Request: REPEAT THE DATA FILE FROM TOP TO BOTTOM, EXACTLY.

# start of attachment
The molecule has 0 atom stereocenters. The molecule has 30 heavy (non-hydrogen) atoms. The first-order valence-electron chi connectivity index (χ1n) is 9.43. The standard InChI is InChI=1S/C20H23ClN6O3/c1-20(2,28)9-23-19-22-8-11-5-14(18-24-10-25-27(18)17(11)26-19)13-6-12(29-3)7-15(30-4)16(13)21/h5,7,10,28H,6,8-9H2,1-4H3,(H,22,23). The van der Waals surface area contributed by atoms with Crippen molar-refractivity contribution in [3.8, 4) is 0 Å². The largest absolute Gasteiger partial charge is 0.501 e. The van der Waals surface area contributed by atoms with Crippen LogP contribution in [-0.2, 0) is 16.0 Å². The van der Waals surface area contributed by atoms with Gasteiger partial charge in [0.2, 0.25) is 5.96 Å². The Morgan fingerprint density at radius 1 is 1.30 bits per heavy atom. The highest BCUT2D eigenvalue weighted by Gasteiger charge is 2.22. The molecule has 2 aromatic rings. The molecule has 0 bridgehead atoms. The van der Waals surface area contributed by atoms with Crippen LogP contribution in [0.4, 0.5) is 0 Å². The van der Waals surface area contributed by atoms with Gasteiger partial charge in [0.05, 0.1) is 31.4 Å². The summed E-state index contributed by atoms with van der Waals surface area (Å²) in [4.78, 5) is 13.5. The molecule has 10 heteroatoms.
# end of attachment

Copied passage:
The molecule has 0 atom stereocenters. The molecule has 30 heavy (non-hydrogen) atoms. The first-order valence-electron chi connectivity index (χ1n) is 9.43. The standard InChI is InChI=1S/C20H23ClN6O3/c1-20(2,28)9-23-19-22-8-11-5-14(18-24-10-25-27(18)17(11)26-19)13-6-12(29-3)7-15(30-4)16(13)21/h5,7,10,28H,6,8-9H2,1-4H3,(H,22,23). The van der Waals surface area contributed by atoms with Crippen molar-refractivity contribution in [3.8, 4) is 0 Å². The largest absolute Gasteiger partial charge is 0.501 e. The van der Waals surface area contributed by atoms with Crippen LogP contribution in [-0.2, 0) is 16.0 Å². The van der Waals surface area contributed by atoms with Gasteiger partial charge in [0.2, 0.25) is 5.96 Å². The Morgan fingerprint density at radius 1 is 1.30 bits per heavy atom. The highest BCUT2D eigenvalue weighted by Gasteiger charge is 2.22. The molecule has 2 aromatic rings. The molecule has 0 bridgehead atoms. The van der Waals surface area contributed by atoms with Crippen LogP contribution in [0.4, 0.5) is 0 Å². The van der Waals surface area contributed by atoms with Gasteiger partial charge in [0.05, 0.1) is 31.4 Å². The summed E-state index contributed by atoms with van der Waals surface area (Å²) in [4.78, 5) is 13.5. The molecule has 10 heteroatoms.